Until I received the email from my son’s wrestling coach last week, I had no idea what I was in for. The world of middle school wrestling is uncharted territory for me. The email did us the favor of not sugar-coating what Saturday’s tournament would be like. “This will be the longest day of our season.”
I had to have my son on the team bus by 6:00 a.m. and myself in McDonough by 9:00 a.m. But the email couldn’t really prepare me for what I experienced this past Saturday. The place was loud and raucous and I knew immediately that I had been a fool for bringing a book along with me, although I wasn’t the only one (and I did see one dad with his laptop).
The tournament was double-elimination. The main gym at Union Grove High School in McDonough had six mats with matches happening simultaneously all day long; another area had two more mats for more advanced wrestlers.
My son lost his first match. At least one more to go. His next match was placed on the schedule and we had about an hour long wait. He won that time. The next match was placed on the schedule. More waiting. Then he won again. His next match was placed on the schedule followed by still more waiting. And then he won yet again. After more waiting he had his fifth match of the day – and that’s when it ended for him. But by that time it was almost 5:00 pm.
I learned plenty about wrestling on Saturday. I learned that a wrestling match can be over in a hurry. This is nothing like watching your kid play baseball. Even a match that lasts a good while is over in a matter of minutes. And I also learned that there are long stretches of waiting.
In a wrestling tournament, good wrestling and long waiting are a package deal.
The story of Joseph’s discovery of Mary’s pregnancy is a wrestling story. Matthew gives it to us in spare language. Mary is pledged to Joseph, the marital commitment in place without the full benefits and living arrangements of the marital relationship. This is when Joseph discovers that Mary is pregnant. And this is when the wrestling begins, unseen and yet strenuous. Joseph grappling with God, grappling with his own heart and mind.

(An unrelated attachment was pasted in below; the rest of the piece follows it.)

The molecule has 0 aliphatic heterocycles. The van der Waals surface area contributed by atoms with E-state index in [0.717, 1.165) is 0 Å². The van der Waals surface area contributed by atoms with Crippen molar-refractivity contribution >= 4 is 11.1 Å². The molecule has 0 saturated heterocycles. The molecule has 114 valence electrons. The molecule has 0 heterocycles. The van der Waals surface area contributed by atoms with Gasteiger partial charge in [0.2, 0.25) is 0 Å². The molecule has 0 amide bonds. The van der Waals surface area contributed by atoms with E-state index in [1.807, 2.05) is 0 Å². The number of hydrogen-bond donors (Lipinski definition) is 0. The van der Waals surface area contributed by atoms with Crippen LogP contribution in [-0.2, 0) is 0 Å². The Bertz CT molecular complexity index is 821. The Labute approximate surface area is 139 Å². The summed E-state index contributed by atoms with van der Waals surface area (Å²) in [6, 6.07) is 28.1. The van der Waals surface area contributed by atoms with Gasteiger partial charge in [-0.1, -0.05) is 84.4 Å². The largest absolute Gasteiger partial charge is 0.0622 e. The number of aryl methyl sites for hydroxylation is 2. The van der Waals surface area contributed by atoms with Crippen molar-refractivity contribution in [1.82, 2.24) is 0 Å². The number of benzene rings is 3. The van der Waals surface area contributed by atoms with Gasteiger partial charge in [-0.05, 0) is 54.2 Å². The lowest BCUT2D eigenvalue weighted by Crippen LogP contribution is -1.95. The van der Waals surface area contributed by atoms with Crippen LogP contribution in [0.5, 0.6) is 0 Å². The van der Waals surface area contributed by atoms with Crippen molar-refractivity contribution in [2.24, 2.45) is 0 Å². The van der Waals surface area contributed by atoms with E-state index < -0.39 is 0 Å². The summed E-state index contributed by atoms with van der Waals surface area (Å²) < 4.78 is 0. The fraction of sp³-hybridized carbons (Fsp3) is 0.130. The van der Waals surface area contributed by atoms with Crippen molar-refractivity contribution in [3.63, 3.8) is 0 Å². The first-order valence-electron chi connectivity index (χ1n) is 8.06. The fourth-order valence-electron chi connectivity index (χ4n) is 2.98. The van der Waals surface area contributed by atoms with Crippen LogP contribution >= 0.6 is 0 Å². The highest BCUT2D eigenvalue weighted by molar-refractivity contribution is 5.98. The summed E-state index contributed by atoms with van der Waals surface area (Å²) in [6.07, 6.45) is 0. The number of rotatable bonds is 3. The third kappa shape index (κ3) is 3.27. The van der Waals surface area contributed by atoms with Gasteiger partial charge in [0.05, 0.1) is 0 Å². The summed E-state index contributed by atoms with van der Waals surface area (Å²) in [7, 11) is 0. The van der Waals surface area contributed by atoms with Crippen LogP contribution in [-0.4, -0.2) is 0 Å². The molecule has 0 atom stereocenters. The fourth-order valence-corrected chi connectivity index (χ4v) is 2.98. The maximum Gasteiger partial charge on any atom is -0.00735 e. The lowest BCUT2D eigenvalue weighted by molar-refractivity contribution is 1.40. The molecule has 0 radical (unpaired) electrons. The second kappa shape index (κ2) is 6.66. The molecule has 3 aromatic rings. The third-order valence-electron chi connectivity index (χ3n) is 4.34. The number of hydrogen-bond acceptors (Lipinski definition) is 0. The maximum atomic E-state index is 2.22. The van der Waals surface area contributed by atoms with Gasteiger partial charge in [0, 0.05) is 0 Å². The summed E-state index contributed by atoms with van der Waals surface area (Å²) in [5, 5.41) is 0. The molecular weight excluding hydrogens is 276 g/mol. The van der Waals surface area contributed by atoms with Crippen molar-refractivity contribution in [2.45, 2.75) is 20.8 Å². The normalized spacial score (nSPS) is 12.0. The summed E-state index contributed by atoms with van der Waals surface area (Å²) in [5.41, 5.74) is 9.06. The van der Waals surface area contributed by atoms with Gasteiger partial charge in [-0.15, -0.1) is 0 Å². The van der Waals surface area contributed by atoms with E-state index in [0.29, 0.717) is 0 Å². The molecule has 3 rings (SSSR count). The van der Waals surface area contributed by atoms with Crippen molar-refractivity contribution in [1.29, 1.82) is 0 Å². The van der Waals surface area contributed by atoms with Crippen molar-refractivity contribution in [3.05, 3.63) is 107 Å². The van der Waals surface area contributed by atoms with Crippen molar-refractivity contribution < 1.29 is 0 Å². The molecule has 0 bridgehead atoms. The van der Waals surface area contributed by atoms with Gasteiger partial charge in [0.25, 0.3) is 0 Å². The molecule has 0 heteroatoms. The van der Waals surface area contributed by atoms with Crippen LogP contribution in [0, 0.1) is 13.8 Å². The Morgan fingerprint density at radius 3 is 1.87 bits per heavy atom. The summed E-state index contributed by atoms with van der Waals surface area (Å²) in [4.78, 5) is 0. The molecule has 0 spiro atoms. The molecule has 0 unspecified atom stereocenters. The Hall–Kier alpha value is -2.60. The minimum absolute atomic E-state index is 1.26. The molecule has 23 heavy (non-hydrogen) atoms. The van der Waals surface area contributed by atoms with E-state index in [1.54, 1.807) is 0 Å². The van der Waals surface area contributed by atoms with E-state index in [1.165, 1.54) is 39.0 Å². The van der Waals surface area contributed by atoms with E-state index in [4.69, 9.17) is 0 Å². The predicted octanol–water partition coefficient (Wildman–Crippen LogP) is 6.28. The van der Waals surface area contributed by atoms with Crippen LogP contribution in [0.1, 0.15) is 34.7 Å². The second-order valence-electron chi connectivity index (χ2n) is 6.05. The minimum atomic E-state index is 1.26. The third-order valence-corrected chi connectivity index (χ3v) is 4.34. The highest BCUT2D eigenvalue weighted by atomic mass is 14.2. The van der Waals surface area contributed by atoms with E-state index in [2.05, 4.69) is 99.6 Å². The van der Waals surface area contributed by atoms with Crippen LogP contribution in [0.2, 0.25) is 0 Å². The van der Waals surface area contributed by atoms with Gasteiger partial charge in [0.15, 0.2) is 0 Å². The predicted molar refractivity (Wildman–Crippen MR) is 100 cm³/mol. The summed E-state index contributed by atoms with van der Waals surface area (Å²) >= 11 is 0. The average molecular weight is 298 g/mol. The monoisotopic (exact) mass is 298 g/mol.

Again, Matthew shows us none of this except to say that Joseph “considered” how he could divorce Mary quietly and thus protect her from public disgrace. But can such “considering” be anything less than anguish and pain? How long did he “consider?” How many sleepless nights, how many bitter questions hurled at heaven? How many tense conversations with his beloved? How many fake smiles at neighbors as if all was well?
And even once the Angel has appeared and Joseph has taken Mary as is wife, the difficulties are hardly over. Craig Keener notes that Joseph’s decision to go ahead with his marriage was a decision to sacrifice his own reputation. The wrestling surely didn’t stop. Wrestling mingled with waiting until the birth in the Bethlehem stable.
Many of us come to Advent wrestling and waiting; life has us in a head-lock and we’re trying desperately to find the right move that will loosen its grip. With the Psalmist we ask “How long must I wrestle with my thoughts?” (Ps. 13:2). Christmas doesn’t change the fact that we’re wrestling with decisions that need to be made, decisions we wish could make over again, afflicted bodies, conflicted relationships and competing expectations. We wrestle through one challenge only to face another.
But in the midst of the wrestling, Joseph’s and ours, there is this assurance: the Holy Spirit is at work. To see it may require waiting, long waiting and still more wrestling. But God is active in your wrestling story.
What opponent will you wrestle today?
Grant to us, O God, the patience to trust you in all things and the strength to wrestle long until we see your hand at work: show your hand in the difficult situations, the perplexing questions, the stubborn circumstances that refuse to budge. Be present with us in the struggles of this day, making us confident as we wrestle and wait in Jesus’ name. Amen.